In-class recruiting. Jeannine did the first presentation/pitch to an auditorium full of Psychology 350 students on doing service learning through us while Reach Out! undergraduates watched. They did a piece of the next presentation; then did the whole thing with Jeannine in the audience. Now, they do it on their own, later sharing how it went and what to change.

Materials for science clubs. We used to work with them to define what we needed to buy and we did the shopping. Now, they do it all, including the UM purchase order and cash advance paperwork. Jeannine signs and files copies and notes the budget changes on reports.

Recommendation letters. Deb had this process “done” to her, watched Jeannine do it, and now sometimes interviews students, writes letters herself, and just sends Jeannine a copy!

Team meetings. Ongoing growth in knowledge and perspective is nurtured at weekly team meetings. In addition to things specific to programs and sites, we discuss and explore together such topics as cooperative learning, intentional dialogue skills, personal beliefs and values related to our work, dealing with roadblocks, evaluating hands-on science, developing partners, learning styles and multiple intelligences theories, and our own mission and goals.

The coaching model is used in almost everything we do. It allows us to be efficient, effective, and flexible. It assures continuity of programming as participants turn over. It engenders personal growth and independence, while fostering significant growth in programming, service lines, and sites.

   

C. Voices, continued

I really hit me that I needed something more in my life.

- Science club mentor

At FestiFall, it was like I was led to the Reach Out! table. Sounds weird, I know. But then when I listened to them talking about the program, it really hit me that I needed something more in my life here. And up till then, I don’t really think I even thought that I needed something more. I thought I had compassion for others, I said I did. I said I cared about people and kids who weren’t as lucky as me. But I wasn’t doing anything. This year has been my best so far here [at UM]. And I know it is because I’m involved, I’m doing what I talk about, I am compassionate and now I’m holding myself to it by doing something. I don’t know what kept me back before. I’m just glad I stopped at that table that day, signed up, and got that call to get involved. I hate fake people. But I think I was one of them. I’m not now. And I love my kids, I really do. And they love me. Compassion. That’s just the word I feel when I’m with them and they’re with me. And that is really something. Campus looks different to me now. Everything does, and that probably sounds weird. This has been one really weird year. A great year.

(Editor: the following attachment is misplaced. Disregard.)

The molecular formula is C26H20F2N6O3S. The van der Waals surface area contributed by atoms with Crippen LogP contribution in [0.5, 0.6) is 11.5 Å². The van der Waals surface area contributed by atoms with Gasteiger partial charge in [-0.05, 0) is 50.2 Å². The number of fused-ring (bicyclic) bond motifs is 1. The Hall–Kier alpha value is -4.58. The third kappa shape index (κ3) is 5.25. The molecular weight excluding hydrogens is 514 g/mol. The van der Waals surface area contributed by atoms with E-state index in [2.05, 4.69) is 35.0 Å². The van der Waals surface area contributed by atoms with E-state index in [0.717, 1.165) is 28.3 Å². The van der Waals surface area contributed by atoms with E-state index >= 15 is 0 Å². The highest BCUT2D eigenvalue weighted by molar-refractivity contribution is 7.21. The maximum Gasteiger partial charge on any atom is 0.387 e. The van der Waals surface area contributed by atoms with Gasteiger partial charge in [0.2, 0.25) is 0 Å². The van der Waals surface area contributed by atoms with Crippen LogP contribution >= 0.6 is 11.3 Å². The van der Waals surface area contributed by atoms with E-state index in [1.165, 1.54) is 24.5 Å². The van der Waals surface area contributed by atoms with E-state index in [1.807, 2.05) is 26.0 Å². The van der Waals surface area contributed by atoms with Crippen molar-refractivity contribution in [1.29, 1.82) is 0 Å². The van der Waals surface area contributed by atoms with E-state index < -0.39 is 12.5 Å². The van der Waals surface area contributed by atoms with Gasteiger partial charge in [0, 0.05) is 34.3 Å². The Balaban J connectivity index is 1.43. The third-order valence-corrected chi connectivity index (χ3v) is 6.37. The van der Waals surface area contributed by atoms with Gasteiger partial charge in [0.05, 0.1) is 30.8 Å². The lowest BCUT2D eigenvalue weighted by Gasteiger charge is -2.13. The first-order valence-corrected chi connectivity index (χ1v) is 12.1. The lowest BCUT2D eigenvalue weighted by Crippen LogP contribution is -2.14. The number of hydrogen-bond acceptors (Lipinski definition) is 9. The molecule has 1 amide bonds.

Kids deserve to have that “why” question answered.

- Academic mentor

My mentee just asked me, “Why do we have to learn this stuff, anyhow?” That really threw me. Why do we? I know you guys are taking kids out to job shadow and I think that is really important. I mean, why do we need to learn so much of what we have to? I think kids deserve to have that “why” question answered. I knew I wanted to come to UM. That was a “why” for me—I had to have the classes and grades to get here. But I think we need more than that, and lots of kids really need more. Seriously, when we talked about career stuff in the fall, I really didn’t think that applied to me and math mentoring. I’ve really changed my mind on that. I think we should do a lot more of looking at jobs and careers, and earlier on, so kids have a purpose to take these classes, you know?


I thought I was just doing a little community work. Uh, huh. My community out there is working on me!

- Science club mentor

When I go home to my church, people always stand up and give praise reports and testimonies and things like that. I used to look at these grown-ups getting all excited when they talked and think that would never be me. Well, I’ve gone back home and stood up sometimes and talked about my kids and what I am learning about myself in Reach Out! Go figure! I thought I was just doing a little community work. Uh, huh. My community out there is working on me! Can I tell you how it is to stand up and mean what I am talking about and why I am so happy about it? This experience is changing me and letting me put my faith into action. That may be corny to some but it has been real important to me. My Mom always asks me what I’m really convicted about. Now I talk with her about that. I’m lucky this is happening for me here [at UM] because I don’t think too many are doing that, thinking really about what they are convicted about. Reach Out! helps me do that.